Virginia Senate votes to decriminalize swearing in public
It's had to have had slipped out once or twice while you're out in public, but did you know you could be fined in Virginia for saying certain words your mom taught you to never say?
In the commonwealth of Virginia, profane swearing in public is classified as a class four misdemeanor, and if you're caught, you could pay up to a $250 fine.
That crime, § 18.2-388 of the Virginia Code, states that "if any person profanely curses or swears or is intoxicated in public, whether such intoxication results from alcohol, narcotic drug or other intoxicant or drug of whatever nature, he shall be deemed guilty of a Class 4 misdemeanor."
But the part of that code addressing profanely swearing may soon change. On Wednesday in the General Assembly, the Senate voted 37-7 to pass
, which would remove the crime of profane swearing in public.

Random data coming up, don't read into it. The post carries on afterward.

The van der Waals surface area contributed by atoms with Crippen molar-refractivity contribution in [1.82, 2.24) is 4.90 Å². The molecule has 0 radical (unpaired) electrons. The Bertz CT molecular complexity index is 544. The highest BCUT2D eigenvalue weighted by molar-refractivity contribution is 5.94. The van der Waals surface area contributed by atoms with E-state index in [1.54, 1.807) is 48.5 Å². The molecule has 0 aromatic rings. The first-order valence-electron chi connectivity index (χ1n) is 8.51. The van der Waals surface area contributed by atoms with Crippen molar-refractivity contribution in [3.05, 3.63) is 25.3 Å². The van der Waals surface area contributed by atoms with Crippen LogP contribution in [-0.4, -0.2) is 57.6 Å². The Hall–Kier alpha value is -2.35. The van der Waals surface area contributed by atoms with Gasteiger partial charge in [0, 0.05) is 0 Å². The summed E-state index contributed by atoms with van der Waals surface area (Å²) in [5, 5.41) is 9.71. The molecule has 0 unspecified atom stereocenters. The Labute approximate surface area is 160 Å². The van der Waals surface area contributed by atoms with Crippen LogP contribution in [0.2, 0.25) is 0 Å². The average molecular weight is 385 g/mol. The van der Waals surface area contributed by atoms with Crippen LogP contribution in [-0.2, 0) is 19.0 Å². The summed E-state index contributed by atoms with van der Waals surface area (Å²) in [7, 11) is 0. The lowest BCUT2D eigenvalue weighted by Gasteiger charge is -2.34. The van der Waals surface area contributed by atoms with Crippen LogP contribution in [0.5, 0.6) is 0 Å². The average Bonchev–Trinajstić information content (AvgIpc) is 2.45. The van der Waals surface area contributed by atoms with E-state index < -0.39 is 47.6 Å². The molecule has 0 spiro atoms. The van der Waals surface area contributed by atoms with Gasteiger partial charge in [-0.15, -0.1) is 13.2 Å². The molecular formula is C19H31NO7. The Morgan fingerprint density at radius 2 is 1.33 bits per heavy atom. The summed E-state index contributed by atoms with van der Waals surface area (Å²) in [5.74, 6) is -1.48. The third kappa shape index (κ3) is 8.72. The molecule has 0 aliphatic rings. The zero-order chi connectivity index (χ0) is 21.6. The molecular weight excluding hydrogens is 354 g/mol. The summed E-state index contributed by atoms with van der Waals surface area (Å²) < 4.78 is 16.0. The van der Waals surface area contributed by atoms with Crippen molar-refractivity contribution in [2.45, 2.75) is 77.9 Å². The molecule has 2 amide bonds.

It had already passed in the House on a 76-24 vote.
"I definitely have done it before," Abram Love, a Harrisonburg resident, said. "If I stub my toe or something happens or I'm walking down the street, I'm not afraid of cursing because I'm not thinking I''m going to get a ticket."
Profane swearing in public has been illegal in the Commonwealth since before the Civil War and this is
in the General Assembly.
"It's been found to be unconstitutional, and we still haven't removed it," Virginia State Delegate Michael Webert said when he proposed a similar bill for the 2018 session.
But this year is the first time the bill has actually passed.
This year, the bill was introduced by Del. Dawn Adams of the 68th district.
After passing both the House and Senate on Wednesday, all the bill needs is Governor Ralph Northam's signature for the law to be gone for good.
But just because you would be able to curse in public, some say you should still be careful on using those four letter words.
"Of course you should still be aware of your surroundings," Love said. "I'm not going to playgrounds and be like, 'hey kid, let me tell you a dirty word.'"
Lily Flemiing thinks you should still watch your mouth at a park, museum, or even library.
"I feel like in those places, you shouldn't say those words, but I think that's just common sense and it shouldn't be a law."
The bill does not address
, which outlaws the use of obscene or indecent language over any telephone or citizens band radio.